Elephants are fourth because of their exceptional memories. They also clean their food before eating and are empathetic, mourning the death of family members. They can remember exact locations of watering holes.

Finally, 5th place goes to crows. They are opportunists who gather nuts and then place them on roads for passing cars to crack. They will then wait for the traffic light to change before safely collecting their snacks. They use specific dialects to communicate and deliberately play tricks on one another.

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Some awesome lists!

This lobster is half male, half female. But for typical lobsters, urine plays a huge role in lobster mating. Find out more


It is not easy to fathom the complex, conflict-driven world of lobsters, but let us begin by looking at what it takes for a male lobster to 'score'. A male lobster usually has to establish himself as the 'main man' or alpha male in his territory by becoming the local boxing champion.

This process is something like a mobster action movie. Every night, he goes out and beats up all the other lobsters in the area and kicks them all out of their homes - just as a reminder of who's in charge. Lobsters have urine-release nozzles right under their eyes, and they squirt urine at each other's faces when fighting. The urine carries messages. It relays to other lobsters how aggressive or belligerent or dominant a lobster is.

The problem is that the alpha male is so belligerent that he's never in a mood for romance and the females, who find him extremely attractive, have to work rather hard to convince him that he is 'into' them. How do they do this? They urinate! They go to the dominant male's shelter entrance and squirt pheromone-laced urine into his lair during each visit.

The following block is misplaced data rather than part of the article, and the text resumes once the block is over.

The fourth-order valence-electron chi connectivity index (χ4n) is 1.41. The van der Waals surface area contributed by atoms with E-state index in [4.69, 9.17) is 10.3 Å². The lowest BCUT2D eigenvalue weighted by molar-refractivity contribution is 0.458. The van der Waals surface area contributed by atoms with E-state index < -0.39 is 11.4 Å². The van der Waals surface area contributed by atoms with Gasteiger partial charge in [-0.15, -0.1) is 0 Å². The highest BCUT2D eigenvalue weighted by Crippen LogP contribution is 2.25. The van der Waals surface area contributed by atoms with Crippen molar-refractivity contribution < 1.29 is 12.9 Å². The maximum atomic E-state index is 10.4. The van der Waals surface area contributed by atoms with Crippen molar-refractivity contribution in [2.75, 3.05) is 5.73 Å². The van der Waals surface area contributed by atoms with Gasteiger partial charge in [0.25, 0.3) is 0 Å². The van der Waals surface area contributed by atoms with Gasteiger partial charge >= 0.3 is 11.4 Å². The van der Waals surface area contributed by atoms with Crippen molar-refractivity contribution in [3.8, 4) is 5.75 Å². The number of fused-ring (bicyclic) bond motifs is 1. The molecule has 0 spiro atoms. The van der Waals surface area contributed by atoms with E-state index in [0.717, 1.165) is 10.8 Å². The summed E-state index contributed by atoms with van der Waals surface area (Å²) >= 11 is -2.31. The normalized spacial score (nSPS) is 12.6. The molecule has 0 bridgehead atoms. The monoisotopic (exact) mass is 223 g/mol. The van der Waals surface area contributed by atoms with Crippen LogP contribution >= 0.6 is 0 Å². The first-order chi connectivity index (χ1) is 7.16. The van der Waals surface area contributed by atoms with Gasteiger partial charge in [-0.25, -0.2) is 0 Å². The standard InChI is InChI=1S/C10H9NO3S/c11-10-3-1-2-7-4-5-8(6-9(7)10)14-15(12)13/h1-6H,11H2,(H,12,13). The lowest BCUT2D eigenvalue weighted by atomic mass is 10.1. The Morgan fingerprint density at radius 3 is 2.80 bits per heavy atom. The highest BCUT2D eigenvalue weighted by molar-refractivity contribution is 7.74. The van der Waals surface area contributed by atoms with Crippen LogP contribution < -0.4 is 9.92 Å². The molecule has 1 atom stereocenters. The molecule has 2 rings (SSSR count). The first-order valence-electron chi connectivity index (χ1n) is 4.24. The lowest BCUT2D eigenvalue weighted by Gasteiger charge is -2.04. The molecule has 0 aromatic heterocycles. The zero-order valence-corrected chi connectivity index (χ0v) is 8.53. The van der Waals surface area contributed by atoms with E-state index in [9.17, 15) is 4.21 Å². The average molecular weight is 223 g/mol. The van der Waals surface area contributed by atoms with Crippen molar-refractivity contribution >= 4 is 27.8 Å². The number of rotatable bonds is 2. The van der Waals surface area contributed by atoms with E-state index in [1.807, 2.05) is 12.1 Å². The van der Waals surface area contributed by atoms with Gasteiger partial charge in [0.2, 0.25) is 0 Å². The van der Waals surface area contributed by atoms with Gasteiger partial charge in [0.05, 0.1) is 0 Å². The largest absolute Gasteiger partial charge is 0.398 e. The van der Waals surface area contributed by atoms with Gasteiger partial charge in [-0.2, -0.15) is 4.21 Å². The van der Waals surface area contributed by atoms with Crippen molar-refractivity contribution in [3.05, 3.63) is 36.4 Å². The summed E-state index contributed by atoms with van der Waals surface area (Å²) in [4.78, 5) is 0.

This relaxes him and he starts to swoon a little bit. Then they do the little rituals, dance around a bit and get down to business.

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Wolverines in Michigan hadn't been seen in over 200 Years...until now.


Last sighted by fur traders in the late 1700s, the Michigan wolverine has made its appearance in the state once again—and not just as athletes at the University of Michigan.

The small but vicious member of the weasel family was spotted by coyote hunters 90 miles north of Detroit. While present-day sightings have been limited to northern Canada, Idaho, and Alaska, the Michigan sighting, confirmed by a wildlife biologist, marks the first in the state in over 200 years.

The appearance of the wolverine is unprecedented, and experts conclude that the animal may have traveled into Michigan, been released into the wild, or escaped captivity. The wolverine, also called carcajou and skunk bears, is the largest species in the family of weasels and more closely resembles a bear.

Though small and weighing up to 25 pounds, the wolverine has powerful jaws, thick claws, and a strength beyond its size. Wolverines have been known to ferociously attack prey larger than itself, including deer, caribou, and porcupines.

The wolverine was removed from Michigan's endangered species list in the late 1990s under the assumption that the animal wouldn't return to the state. In 2009, The Wildlife Conservation Society reported that researchers had tagged a young wolverine in Wyoming and tracked it for three months and over 500 miles while it crossed into Northern Colorado.

The world's wolverine population remains unknown.